Flashcards in MASONRY II Deck (50):
What is a vuossoir?
Angled masonry pieces that form an arch
Who was F.J. Straub?
Invented the cinderblock in the early 1930s
The best ratio for a masonry unit for the most effective bonding
"What do you want, Brick?"
"I like an arch"
What are the dimensions of a standard building brick?
8" x 3 3/4" x 2 1/4"
What is the difference between the soft mud process, the stiff mud process, and the dry – press process?
Always to mold brick…
The soft mud process uses molds into which moist clay is pressed by hand or machine
The stiff mud process forces a mixture through a die, extruding a clay ribbon, cut into bricks by stretched wires
The dry – press process uses a relatively dry mixture, pressed into gang molds by plungers under high-pressure. Produces the most accurately formed brick.
If 75% of the bricks total cross-sectional area is solid how is it classified?
Still, a holler brick needs to be at least what percent solid?
Classified as solid… 60%
Grades of brick for weathering
Grade SW: used in areas of heavy rain, snow, freezing
Grade MW: used in areas of average rain, moderate freezing
Grade and W: used in areas of minimal rain, no freezing
What is face brick?
Exposed to view, carefully manufactured to produce high-quality units in specific sizes, textures, and colors… Available in SW and MW grade
Face brick classifications
Grade FBX: high degree of mechanical perfection, narrow color range, minimum size variation
Grade FBS: Greater size variation, wide color range
Grade FBA: non-uniform in size, color, texture
Grades of hollow brick
Grade HBX: high degree of mechanical perfection, minimum size variation, narrow color range
Grade HBS: Prater size variation and white coloring
Great HBA: non-uniform in size, color, and texture
What is backup brick?
Inferior brick used behind face brick
What is paving brick?
Hard, dense brick used in pavements
What is firebrick?
Brick made with a great resistance to high temperatures, as in a fireplace
What is sewer brick?
Low-absorption brick for use in sewers and storm drains
What is adobe brick?
Made from natural clay and straw, placed in molds, dried in the sun… Requires protection from rain and subsurface moisture
What is nail-on brick?
Flat brick, used on interiors where solid masonry cannot be structurally supportive
The six surfaces of a brick
The face is opposite the side, the end is opposite the cull, the beds are on the top and bottom, the largest
If bricks are laid with the end or cull exposed, they are called…
If bricks are laid with the face exposed they are called ...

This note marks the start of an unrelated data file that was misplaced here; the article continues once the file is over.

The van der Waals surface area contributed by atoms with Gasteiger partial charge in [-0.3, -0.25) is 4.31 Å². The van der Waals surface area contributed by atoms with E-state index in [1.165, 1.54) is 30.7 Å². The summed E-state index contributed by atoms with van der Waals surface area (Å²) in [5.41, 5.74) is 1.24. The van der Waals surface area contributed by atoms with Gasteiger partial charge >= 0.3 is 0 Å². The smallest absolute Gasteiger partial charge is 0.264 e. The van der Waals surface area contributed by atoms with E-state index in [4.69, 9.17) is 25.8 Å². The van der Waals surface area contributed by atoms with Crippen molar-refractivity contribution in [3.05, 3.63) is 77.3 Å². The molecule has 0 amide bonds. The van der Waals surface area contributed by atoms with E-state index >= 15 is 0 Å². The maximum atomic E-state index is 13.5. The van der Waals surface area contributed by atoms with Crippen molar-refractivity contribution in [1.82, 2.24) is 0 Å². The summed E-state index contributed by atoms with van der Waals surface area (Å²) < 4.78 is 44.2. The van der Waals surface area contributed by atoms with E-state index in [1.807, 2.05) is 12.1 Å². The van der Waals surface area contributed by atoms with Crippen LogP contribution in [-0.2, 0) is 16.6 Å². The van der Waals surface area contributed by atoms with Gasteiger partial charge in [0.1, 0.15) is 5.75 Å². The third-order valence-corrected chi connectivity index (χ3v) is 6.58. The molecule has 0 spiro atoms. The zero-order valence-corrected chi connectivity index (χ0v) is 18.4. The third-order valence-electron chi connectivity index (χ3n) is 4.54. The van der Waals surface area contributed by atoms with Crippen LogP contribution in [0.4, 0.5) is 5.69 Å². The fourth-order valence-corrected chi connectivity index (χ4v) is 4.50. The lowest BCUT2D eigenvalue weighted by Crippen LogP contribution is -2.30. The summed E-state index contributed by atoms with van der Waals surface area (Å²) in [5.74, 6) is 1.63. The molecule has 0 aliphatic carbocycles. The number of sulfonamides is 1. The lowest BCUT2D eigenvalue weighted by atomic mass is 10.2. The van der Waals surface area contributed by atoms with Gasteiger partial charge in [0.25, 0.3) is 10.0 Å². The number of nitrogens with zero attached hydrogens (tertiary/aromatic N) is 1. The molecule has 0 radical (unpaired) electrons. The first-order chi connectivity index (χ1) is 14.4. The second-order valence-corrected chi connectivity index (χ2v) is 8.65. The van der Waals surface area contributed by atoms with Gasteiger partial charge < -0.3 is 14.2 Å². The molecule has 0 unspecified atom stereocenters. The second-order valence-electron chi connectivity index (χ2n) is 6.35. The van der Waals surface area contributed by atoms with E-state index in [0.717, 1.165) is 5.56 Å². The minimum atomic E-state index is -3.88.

What's the difference between a soldier course and a sailor course?
The soldier course has the faces standing up straight, the sailor course has the beds standing up straight
What's the difference between a header course and a rowlock course?
The role a course exposes the end of our culls, like the header, but standing tall
Temperature range for laying bricks
40°F to 90°F for best results
In general, three bricks +3 joints equals how many inches in height?
What is reinforced brickmasonry?
Two wythes of brick separated by a 2 to 4 inch space in which reinforcing bars are placed and later grouted
All the ways to bond a brick (tying wythes together into a structural unit)
Common bond: a header course every sixth course
English bond: alternating header and stretcher courses
Flemish bond: alternating headers and structures in each course
Running bond, stacked bond: these to require reinforcing mesh in every sixth course
Exposed masonry that is attached, but not structurally bonded, to the backing… Held in place by metal wires, clips, or anchors
White powdery deposit on the masonry surface caused by soluble salts in the units or the mortar
How often do you need an expansion joint in a masonry building?
1. every 200 feet in length
2. When there are two or more wings in a building
Dimensions of a nominal 8 x 8 x 16 concrete block
7 5/8" x 7 5/8" x 15 5/8"
Two grades of concrete block for weathering
N: for more severe exposures
S: for block requiring protection from the weather
What is structural clay tile?
Hollow, burned clay masonry units with parallel cells
What are gypsum blocks used for?
Interior non load bearing partitions, and lightweight fireproofing protection
What do you have to watch out for with glass block?
The bond between the glass and the mortar
What is the main igneous rock used in construction?
Name three metamorphic rocks
Marble, soapstone, slate
Name 4 sedimentary rocks
Limestone, Sandstone, bluestone, brownstone
What is a rough stone?
Natural stone used decoratively
What is rubble stone?
Irregular stone with at least one good face used for ashlar veneers, copings, sills, curbs
What is dimension stone?
Cut stone, used for surface veneers, toilet partitions, flooring, stair treads etc.
What is flagstone?
Thin slabs used for paving, treads, countertops, etc.
What is monumental stone?
Used for sculpture, monuments, gravestones, etc.
What is crushed stone?
Use does aggregate for concrete, asphaltic concrete, terrazzo, built up roof surfacing etc. as well as granular fill
What is stone dust?
Used as a filler in asphalt flooring, shingles, paints, etc.
What is the difference between coarsed and uncoarsed stone?
Coarsed stone has regular horizontal joints
What is the difference between rubble masonry and ashlar masonry?
Rubble has stones in their natural rough state, and Ashlar masonry is shaped into rectangular box
Lifetime of mixed mortar
Must be used in three hours
Mortar classes for masonry exposed to the weather and or load bearing
Type M or type S
Mortar classes where a lesser compressive strength is required
Type N or type O